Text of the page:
This morning I enjoyed walking my dogs through the first real winter storm of the season. Ask me any other time and I will tell you, I don’t like the snow. I don’t like the winter. I don’t like to be cold.
So, despite what appears to be turning into a wet, sloppy, wintery mix that will inevitably lead to muddy footprints in the gym, soggy clothes in the laundry room, and smelly dogs lying on my pillow, why did today’s snowfall elicit a sense of joy?
Well, I would offer that I had a different perspective on what was falling out of the sky this morning. Snow, for me, usually meant shoveling the driveway and cleaning off the cars. Packing kids into winter boots, snow pants, gloves, and hats. Getting to the park and the big hill before the ground has been worn down into a muddy luge. Eventually the day would close with getting everyone home safe and sound, and cleaning up the whole mess before everything took an emotional face-plant into the ground.
But those days have passed. My kids are old enough to more or less be self-sufficient. A few minutes of digging out some old snow pants, finding a few pairs of Gortex socks, a quick warning to be safe, and off they went to find their own adventure in the snow, leaving me to wax poetically on a blog that people may or may not read.
What I’m left realizing is that the snow hasn’t changed. It falls. It melts. It makes the same mess whether I’m in it or not.
Instead, my perspective has changed. I placed different labels on the snow today; and with those changing labels came a new emotional perspective.
You may have heard the old cliché that Inuit tribes have over 50 different ways of saying snow. Outside of the blatant cultural appropriation, it’s also not really linguistically true due to the misinterpretation of the research in the pursuit of popularizing the sentiment. But in the end, the idea expressed by the cliché fits my argument so I will go on appropriating.
The language we use manifests the world we see. In other words, if we see snow and want to be mad, we use labels like dirty, wet, sloppy, frustrating, annoying, dangerous.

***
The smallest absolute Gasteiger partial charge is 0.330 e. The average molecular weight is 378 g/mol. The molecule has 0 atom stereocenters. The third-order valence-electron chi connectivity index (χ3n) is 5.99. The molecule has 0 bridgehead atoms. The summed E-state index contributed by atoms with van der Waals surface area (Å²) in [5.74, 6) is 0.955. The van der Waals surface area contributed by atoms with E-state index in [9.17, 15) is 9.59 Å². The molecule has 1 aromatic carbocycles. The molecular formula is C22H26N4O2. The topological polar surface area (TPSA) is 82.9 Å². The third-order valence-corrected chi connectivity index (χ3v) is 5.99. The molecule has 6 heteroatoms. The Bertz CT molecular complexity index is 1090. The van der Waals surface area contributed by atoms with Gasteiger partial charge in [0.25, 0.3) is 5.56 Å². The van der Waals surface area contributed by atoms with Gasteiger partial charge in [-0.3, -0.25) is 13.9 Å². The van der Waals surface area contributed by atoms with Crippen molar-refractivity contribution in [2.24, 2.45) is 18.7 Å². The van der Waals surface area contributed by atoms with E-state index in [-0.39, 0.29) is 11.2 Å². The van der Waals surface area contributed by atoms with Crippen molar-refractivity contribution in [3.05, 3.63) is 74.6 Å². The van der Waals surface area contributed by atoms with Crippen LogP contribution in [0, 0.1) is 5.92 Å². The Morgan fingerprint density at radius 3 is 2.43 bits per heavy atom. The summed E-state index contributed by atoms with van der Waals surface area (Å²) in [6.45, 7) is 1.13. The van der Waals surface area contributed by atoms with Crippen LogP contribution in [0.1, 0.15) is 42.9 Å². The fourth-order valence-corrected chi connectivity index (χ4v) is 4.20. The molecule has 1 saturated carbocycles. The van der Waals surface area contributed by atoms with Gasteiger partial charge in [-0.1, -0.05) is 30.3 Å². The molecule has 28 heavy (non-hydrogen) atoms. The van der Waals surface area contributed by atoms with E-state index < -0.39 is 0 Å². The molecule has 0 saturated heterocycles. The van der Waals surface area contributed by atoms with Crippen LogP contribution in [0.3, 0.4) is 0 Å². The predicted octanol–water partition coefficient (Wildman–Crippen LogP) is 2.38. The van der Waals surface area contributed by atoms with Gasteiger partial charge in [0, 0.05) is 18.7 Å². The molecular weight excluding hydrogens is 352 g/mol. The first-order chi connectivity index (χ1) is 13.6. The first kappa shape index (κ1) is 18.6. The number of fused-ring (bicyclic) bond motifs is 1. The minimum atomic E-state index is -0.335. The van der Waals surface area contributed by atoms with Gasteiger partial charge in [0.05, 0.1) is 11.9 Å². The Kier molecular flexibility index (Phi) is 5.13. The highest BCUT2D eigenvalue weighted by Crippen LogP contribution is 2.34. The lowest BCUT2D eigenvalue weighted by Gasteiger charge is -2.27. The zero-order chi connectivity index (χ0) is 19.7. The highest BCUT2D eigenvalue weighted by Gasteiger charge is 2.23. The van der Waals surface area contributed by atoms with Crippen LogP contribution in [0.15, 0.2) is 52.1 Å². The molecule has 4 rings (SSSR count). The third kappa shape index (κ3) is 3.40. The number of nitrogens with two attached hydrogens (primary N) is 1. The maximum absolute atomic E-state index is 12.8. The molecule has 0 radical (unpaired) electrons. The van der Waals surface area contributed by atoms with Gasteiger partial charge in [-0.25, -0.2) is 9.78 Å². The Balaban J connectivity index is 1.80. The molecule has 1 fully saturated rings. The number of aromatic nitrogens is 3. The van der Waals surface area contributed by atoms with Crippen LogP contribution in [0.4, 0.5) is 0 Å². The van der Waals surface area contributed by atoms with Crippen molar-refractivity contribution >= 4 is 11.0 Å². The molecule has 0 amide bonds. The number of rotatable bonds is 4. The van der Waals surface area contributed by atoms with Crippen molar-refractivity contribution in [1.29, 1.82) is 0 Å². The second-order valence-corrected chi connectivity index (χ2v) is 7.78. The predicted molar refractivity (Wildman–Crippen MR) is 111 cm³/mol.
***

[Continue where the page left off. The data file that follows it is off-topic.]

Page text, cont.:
But if we see snow and want it to take us into a different emotional space, we might say things like peaceful, blanketing, quiet, majestic.
For cultures where snow and ice serve as a psycho-social-emotional foundation of their lives, the words used to describe it take on a significant amount of power.
Similarly, Ohana means family in Hawaii. But it also means home. It means tribe. It means neighborhood. It means loyalty. It means death if you cross it. It means life if you are in it. Like the Inuit and snow, Ohana for the Hawaiians means much more than just one word.
We see frozen water drop from the sky, we say snow. We describe those closest to us as our family. We use words to describe the world we inhabit. But that world has always been and will continue to be whether we exist in it or not.
Therefore, the question I am left asking is how do I want to manifest myself in that world.
In the words of the Stoic philosopher Marcus Aurelius, “If you are distressed by anything external, the pain is not due to the thing itself but to your own estimate of it; and this you have the power to revoke at any moment.”
I don’t put a lot of stock in Stoicism or any -ism really.
But in a recent episode of Grounds After Rounds, I mentioned the Buddhist parable of The Second Arrow. I like that story because I often use it to remind myself that we are all going to take that first hit. Whether it’s physically or emotionally, the world shoots arrows at us. That’s life.
The question is how do we respond. That’s the second arrow.
Do I lament my fate with words of sorrow, suffering, pain?
Do I try to find someone to blame?
Do I lash out at those closest to me?
Maybe because maybe that makes me feel better. I don’t know why or what that’s all about, I’m not a psychologist.
What I do know is that if I stop, breathe, and take a moment to recognize that the accident has happened, that it always happens, and that it was always going to happen whether I was there or not, in the end, none of it actually matters.
What matters is my response. And in realizing that very nuanced difference, in that moment, with clarity, and with a sense of open-eyed awareness, I feel the impact of my mindfulness practice. For that brief moment, I am at peace.
So as I watch the snow fall, as I feel it hit my face, soak my jacket, cause my dogs fur to become wet and matted, I realize that the snow falls. I walk. I breathe. And as I pass through the world, I am both simultaneously of the snow but also separate from the snow.
As the ice collects on my face, I can either wipe it away or let it sit. Whether I do or do not act, the snow falls and I walk.
I need not let my emotional response change that moment and for just a moment, if I let go of all the stories I may or may not have been telling myself about the snow, I find that I can actually exist in that moment without any expectation or desire to know what that moment is supposed to be.
And then the moment passes and I am once again simply walking in the snow.
Enjoy your snow day and we’ll see you on the Creek.